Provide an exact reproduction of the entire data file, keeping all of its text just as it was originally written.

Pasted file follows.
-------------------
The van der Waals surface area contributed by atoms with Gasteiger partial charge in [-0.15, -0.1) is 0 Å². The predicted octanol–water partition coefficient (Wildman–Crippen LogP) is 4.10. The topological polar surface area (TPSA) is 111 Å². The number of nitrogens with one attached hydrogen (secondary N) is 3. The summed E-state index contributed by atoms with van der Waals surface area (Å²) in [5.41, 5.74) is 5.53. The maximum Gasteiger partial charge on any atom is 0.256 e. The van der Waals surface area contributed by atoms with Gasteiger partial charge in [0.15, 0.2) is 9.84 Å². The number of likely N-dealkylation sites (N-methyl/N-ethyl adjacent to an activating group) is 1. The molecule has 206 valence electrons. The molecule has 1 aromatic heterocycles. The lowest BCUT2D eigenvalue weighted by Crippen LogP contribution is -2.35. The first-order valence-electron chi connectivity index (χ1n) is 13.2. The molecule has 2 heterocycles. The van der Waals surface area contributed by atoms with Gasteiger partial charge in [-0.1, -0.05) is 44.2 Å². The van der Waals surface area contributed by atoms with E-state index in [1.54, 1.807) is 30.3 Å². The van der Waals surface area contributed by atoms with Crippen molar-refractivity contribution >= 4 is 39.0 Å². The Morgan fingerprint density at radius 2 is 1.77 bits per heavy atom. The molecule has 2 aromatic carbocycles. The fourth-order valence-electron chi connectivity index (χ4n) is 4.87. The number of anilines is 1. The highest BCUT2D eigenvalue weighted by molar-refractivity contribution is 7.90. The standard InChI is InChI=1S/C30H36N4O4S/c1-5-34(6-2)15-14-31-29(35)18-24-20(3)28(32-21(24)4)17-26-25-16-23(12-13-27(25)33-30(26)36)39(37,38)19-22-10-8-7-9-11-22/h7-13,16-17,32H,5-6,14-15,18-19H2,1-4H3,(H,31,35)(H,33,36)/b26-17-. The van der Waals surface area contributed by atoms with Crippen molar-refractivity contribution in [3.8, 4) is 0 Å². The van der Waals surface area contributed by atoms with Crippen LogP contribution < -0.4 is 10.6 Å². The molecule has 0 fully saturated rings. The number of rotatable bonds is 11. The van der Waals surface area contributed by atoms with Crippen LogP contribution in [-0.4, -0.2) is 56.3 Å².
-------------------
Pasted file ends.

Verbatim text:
The van der Waals surface area contributed by atoms with Gasteiger partial charge in [-0.15, -0.1) is 0 Å². The predicted octanol–water partition coefficient (Wildman–Crippen LogP) is 4.10. The topological polar surface area (TPSA) is 111 Å². The number of nitrogens with one attached hydrogen (secondary N) is 3. The summed E-state index contributed by atoms with van der Waals surface area (Å²) in [5.41, 5.74) is 5.53. The maximum Gasteiger partial charge on any atom is 0.256 e. The van der Waals surface area contributed by atoms with Gasteiger partial charge in [0.15, 0.2) is 9.84 Å². The number of likely N-dealkylation sites (N-methyl/N-ethyl adjacent to an activating group) is 1. The molecule has 206 valence electrons. The molecule has 1 aromatic heterocycles. The lowest BCUT2D eigenvalue weighted by Crippen LogP contribution is -2.35. The first-order valence-electron chi connectivity index (χ1n) is 13.2. The molecule has 2 heterocycles. The van der Waals surface area contributed by atoms with Gasteiger partial charge in [-0.1, -0.05) is 44.2 Å². The van der Waals surface area contributed by atoms with E-state index in [1.54, 1.807) is 30.3 Å². The van der Waals surface area contributed by atoms with Crippen molar-refractivity contribution >= 4 is 39.0 Å². The Morgan fingerprint density at radius 2 is 1.77 bits per heavy atom. The molecule has 2 aromatic carbocycles. The fourth-order valence-electron chi connectivity index (χ4n) is 4.87. The number of anilines is 1. The highest BCUT2D eigenvalue weighted by molar-refractivity contribution is 7.90. The standard InChI is InChI=1S/C30H36N4O4S/c1-5-34(6-2)15-14-31-29(35)18-24-20(3)28(32-21(24)4)17-26-25-16-23(12-13-27(25)33-30(26)36)39(37,38)19-22-10-8-7-9-11-22/h7-13,16-17,32H,5-6,14-15,18-19H2,1-4H3,(H,31,35)(H,33,36)/b26-17-. The van der Waals surface area contributed by atoms with Crippen molar-refractivity contribution in [3.8, 4) is 0 Å². The van der Waals surface area contributed by atoms with Crippen LogP contribution < -0.4 is 10.6 Å². The molecule has 0 fully saturated rings. The number of rotatable bonds is 11. The van der Waals surface area contributed by atoms with Crippen LogP contribution in [-0.4, -0.2) is 56.3 Å².